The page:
What is it?
It is a security issued in the form of shares that represents ownership interest in a company. Say, you need Rs1 lakh to start a business or expand an existing one. You can divide this Rs1 lakh into 10,000 pieces, each carrying a price tag of Rs10. Instead of buying a large chunk of a business, investors have the option of buying parts of it. If an investor buys 100 pieces of this offer, he has a 1% business share. The risk of the investor is limited to the amount he has invested.
How is it valued?
A stock is valued according to the fundamentals of the company. It is a price that investors are ready to pay, factoring in the quality of management, company and government policies and sector growth, among other factors.
Where can you buy or sell?
When a company offers shares for the first time, it is called an initial public issue, which is available with brokers and banks. Then, stocks are sold on the stock exchanges. While some markets still have an open outcry system where people physically trade in shares, India has moved to a fully online system. Investors need to sign up with a registered broker and after much paperwork can buy and sell at the prevailing price of shares.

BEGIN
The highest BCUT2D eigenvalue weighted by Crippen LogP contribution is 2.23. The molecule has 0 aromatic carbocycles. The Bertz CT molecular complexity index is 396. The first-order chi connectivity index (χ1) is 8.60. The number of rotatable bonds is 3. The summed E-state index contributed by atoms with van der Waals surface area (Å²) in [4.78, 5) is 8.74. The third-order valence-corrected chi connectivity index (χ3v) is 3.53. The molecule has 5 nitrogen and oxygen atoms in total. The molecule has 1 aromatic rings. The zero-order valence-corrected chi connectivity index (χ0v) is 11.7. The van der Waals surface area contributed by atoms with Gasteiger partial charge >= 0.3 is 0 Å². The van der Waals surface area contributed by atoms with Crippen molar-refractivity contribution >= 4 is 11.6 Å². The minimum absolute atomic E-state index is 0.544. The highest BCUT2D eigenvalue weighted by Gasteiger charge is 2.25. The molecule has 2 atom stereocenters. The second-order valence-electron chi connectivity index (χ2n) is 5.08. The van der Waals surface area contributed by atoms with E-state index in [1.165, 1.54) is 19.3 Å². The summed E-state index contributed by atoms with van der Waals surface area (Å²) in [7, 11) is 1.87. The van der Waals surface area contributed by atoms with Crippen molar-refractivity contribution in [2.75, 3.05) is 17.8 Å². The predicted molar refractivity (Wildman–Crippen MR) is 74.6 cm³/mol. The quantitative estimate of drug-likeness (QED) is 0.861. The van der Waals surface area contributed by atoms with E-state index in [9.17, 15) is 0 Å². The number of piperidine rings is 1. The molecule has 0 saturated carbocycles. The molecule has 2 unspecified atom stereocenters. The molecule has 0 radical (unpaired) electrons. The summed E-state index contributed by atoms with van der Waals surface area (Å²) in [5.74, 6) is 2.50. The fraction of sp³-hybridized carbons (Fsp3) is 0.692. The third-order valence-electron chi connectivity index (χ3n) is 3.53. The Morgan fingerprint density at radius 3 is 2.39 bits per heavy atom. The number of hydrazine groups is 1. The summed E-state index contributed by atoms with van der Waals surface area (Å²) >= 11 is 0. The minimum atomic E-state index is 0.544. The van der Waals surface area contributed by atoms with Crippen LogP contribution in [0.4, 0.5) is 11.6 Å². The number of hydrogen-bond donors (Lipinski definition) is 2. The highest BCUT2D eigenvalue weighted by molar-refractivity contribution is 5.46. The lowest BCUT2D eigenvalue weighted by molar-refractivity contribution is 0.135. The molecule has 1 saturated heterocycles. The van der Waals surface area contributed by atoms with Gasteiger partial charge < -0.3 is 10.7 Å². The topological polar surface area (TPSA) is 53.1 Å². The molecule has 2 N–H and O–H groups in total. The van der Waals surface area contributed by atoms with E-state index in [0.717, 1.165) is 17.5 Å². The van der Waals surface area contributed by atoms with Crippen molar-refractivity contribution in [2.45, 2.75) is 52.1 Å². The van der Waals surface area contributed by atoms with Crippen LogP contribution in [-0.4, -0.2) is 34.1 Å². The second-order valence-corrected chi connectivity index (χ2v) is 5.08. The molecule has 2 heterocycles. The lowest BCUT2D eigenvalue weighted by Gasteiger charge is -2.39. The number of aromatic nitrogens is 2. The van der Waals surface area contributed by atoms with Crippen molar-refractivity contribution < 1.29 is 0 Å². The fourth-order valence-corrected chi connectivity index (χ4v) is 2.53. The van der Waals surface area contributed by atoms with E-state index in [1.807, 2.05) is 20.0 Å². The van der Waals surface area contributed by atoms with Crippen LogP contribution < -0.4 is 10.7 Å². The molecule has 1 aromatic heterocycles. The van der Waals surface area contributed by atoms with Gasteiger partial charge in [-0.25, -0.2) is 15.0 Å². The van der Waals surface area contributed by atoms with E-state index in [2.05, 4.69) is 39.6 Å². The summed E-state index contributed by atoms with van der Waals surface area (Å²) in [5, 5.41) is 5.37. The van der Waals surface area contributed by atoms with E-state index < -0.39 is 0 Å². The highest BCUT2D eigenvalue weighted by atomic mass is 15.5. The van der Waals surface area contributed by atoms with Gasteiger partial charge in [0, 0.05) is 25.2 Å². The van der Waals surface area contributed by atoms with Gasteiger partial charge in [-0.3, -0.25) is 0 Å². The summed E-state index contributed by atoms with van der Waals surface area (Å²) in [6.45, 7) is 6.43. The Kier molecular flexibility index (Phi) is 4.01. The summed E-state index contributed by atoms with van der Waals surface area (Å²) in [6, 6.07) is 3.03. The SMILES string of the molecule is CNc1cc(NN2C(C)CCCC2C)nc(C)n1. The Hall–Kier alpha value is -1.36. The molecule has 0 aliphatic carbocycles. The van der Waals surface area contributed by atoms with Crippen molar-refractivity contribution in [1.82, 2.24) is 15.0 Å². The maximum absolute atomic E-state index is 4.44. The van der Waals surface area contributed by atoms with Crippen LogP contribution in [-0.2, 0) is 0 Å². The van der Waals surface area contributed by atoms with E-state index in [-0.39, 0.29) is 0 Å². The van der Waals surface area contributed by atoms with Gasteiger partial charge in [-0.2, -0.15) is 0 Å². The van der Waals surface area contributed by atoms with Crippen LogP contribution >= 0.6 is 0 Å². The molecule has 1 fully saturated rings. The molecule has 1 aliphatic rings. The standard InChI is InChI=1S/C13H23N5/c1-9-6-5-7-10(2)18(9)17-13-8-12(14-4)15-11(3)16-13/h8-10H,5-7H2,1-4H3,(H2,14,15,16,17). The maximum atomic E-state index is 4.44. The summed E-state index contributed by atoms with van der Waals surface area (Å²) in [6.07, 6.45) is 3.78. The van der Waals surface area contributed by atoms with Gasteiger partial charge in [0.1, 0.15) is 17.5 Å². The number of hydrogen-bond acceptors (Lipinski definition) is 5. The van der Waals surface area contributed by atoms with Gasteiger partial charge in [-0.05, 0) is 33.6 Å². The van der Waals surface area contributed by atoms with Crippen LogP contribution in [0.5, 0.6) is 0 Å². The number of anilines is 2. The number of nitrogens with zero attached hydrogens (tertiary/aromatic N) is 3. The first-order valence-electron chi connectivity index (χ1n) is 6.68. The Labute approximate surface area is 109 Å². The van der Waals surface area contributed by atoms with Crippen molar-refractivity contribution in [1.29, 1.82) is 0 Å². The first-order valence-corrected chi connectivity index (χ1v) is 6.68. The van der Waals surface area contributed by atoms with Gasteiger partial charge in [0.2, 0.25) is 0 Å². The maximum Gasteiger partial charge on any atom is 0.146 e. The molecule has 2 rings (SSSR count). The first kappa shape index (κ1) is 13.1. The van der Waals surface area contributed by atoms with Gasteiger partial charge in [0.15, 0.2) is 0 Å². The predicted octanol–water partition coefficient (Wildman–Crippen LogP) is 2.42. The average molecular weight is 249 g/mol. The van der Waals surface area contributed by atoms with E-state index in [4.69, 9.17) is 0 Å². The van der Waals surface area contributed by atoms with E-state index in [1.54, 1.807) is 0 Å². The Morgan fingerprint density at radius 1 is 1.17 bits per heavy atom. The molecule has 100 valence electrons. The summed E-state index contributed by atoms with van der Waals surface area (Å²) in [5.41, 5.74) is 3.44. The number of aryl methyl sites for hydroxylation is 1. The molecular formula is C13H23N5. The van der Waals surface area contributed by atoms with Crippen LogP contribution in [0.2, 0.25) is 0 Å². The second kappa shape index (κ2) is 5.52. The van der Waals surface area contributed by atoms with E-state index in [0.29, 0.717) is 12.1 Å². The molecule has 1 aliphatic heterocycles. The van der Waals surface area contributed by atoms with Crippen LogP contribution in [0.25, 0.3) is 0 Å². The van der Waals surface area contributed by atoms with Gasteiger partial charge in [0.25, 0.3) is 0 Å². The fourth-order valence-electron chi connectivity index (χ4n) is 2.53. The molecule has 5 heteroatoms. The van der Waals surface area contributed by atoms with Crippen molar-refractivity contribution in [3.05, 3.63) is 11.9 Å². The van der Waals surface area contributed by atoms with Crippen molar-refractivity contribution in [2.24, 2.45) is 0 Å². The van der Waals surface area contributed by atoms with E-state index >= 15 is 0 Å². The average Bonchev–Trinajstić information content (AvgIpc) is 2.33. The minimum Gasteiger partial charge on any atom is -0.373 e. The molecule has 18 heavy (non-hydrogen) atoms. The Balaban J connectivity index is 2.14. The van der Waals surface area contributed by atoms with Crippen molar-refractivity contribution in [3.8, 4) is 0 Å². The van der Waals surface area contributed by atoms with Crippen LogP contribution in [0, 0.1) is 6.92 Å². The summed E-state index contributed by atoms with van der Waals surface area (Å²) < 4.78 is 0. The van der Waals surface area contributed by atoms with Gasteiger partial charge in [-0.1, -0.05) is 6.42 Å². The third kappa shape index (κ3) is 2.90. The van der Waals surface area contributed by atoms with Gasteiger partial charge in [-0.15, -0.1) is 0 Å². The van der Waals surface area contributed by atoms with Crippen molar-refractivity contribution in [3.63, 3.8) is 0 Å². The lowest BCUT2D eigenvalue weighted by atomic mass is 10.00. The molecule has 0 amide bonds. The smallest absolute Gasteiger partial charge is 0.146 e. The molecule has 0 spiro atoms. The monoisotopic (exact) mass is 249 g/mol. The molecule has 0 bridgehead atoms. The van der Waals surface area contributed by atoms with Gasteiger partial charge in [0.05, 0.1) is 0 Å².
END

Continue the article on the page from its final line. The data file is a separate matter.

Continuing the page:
What causes price change?
Investors’ sentiments cause price fluctuation. Say, a firm announces an overseas acquisition and investors feel that the move would cause a drain rather than value addition, there will be more sellers of the stock than buyers. Thus, the stock’s price would go down. The reverse is also true. Overall market sentiments also affect prices. After the 9/11 attack, the Dow Jones Industrial Average lost 684 points when it reopened on 17 September 2001.
If firm dissolves?
If that happens, all debtors except stockholders, who are supposed to be risk-takers along with promoters, are paid first. Of the remaining assets, stockholders are paid in proportion to their holding.